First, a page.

Held over at the Music Box Theatre, “Starting Out in the Evening” stars Frank Langella as a reclusive Manhattan novelist whose life is turned upside-down by a graduate student (Lauren Ambrose) of complex ambitions. Her interests in the writer become a series of puzzles to be solved by the main character.
Langella, who turns 70 next week, has received much acclaim for his work in director Andrew Wagner’s adaptation of a Brian Morton novel. In the Tribune, my colleague Jessica Reaves described Langella as “mesmerizing as a man teetering on the edge of obscurity, but whose pride and ego are battling mightily against the abyss.”
Langella says he received all of $3,000 in salary for the film, filmed in 18 days on a $500,000 budget nearly two years ago. This was prior to Langella’s storied stage run in “Frost/Nixon,” about the David Frost interviews with the ex-president. Langella’s turn as Nixon won him plaudits in London and a Tony Award in New York. Though the film version, directed by Ron Howard and adapted by Peter Morgan from his play, was supposed to star Jack Nicholson and then Warren Beatty as Nixon, the role eventually went to the man who created it on stage. Co-starring Langella’s London and Broadway stage colleague, Michael Sheen, the film opens late next year.
“Frost/Nixon” is not the sort of assignment an actor turns down lightly. “Starting Out in the Evening,” on the other hand, is the kind of thing good mature actors turn down all the time. But, says Langella, “my agent’s instructions are never to turn anything down over money, or billing, or anything like that. You can lose really great opportunities that way.”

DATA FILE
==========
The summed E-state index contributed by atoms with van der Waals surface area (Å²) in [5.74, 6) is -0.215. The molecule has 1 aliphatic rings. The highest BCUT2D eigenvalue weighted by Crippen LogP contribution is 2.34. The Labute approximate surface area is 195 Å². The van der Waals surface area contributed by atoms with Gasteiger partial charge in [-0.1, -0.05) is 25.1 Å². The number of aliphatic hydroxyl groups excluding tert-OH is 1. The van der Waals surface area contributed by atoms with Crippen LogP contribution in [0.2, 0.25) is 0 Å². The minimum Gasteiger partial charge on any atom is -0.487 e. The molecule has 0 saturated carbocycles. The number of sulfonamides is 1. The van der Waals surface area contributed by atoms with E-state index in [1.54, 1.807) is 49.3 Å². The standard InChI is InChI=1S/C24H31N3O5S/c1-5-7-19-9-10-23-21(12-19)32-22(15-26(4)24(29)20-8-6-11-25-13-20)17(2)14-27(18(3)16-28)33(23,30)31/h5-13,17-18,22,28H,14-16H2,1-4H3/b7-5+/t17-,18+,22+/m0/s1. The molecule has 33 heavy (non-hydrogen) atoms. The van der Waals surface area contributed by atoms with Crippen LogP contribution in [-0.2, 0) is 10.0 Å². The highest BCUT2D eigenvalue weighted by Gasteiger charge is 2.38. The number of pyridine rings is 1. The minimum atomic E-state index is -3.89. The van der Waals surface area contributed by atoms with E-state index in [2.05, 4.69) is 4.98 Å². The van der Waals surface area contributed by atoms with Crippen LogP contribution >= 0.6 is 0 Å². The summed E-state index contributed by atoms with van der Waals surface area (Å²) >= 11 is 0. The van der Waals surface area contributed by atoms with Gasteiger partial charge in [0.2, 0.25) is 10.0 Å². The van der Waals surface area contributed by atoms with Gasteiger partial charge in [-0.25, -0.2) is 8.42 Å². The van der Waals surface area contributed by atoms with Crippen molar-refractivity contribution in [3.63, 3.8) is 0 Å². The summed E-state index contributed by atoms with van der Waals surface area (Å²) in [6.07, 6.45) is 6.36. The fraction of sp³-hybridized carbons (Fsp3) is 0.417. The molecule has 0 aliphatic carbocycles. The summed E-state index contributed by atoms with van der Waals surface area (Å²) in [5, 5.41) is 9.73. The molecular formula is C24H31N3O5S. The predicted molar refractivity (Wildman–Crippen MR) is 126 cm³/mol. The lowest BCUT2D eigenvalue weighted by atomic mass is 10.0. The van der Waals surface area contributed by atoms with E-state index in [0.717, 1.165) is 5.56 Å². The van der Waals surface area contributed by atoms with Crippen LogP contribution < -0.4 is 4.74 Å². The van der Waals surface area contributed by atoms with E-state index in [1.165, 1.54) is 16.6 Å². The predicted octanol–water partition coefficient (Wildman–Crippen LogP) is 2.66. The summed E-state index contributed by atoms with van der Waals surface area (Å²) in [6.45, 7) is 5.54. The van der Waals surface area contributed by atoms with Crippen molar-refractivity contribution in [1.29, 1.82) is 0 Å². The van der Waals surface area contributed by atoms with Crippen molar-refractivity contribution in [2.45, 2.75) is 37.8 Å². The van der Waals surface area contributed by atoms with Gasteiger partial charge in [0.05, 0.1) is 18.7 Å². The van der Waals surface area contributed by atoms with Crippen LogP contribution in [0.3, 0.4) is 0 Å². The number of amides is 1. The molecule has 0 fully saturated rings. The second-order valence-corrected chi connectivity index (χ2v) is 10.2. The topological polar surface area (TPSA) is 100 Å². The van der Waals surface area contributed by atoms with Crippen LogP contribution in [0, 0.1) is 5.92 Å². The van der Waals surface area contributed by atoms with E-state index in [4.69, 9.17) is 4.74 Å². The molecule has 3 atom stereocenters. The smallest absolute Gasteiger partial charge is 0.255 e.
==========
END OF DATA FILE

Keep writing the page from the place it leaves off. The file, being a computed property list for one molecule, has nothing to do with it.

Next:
The role of “Evening’s” Leonard Schiller required a full-on nude scene, and Langella has heard plenty about it in post-screening discussions. “The first question,” he says, chuckling, “usually is: ‘Where did you get the courage to stand up naked at your age?’ I take that both as an insult and a compliment.”
Schiller’s emotional insularity, broken only by the student and by his daughter (played by Lili Taylor), is not an easy, “active” trait to play. Langella conveys much of what he needs to with his eyes. The question that drove his interpretation, he says, was a simple one: “Why does someone of great talent retreat into himself?”
Conversely, he says, “What kept Arthur Miller, whom I knew very well, getting up every day and banging it out? Whether it was as good as his prime doesn’t really matter. He kept producing. He was always irascible and curious and writing something.”
Langella’s career has known great promise, considerable achievement, notable “fallow periods” (his phrase) and, lately, a heartening resurgence. “There have been demons the whole time--that’s why I’m an actor,” he explains matter-of-factly. “You act to try to lessen the noise. And eventually you discover, if you’re lucky, that acting is a skill and a craft, and not just a way of barfing up your neuroses.
“The demons that used to really taunt me and rule my life don’t anymore. And new ones come along: mortality, death, the questions. How long can I keep my energy? Will I be one of the lucky ones who isn’t felled by something debilitating?
“Looking back I’m proud I wasn’t afraid of embracing change. I think my work is more complicated now than it’s ever been. And maybe that’s because I didn’t ever decide: ‘This is what people want to see me do.’ ”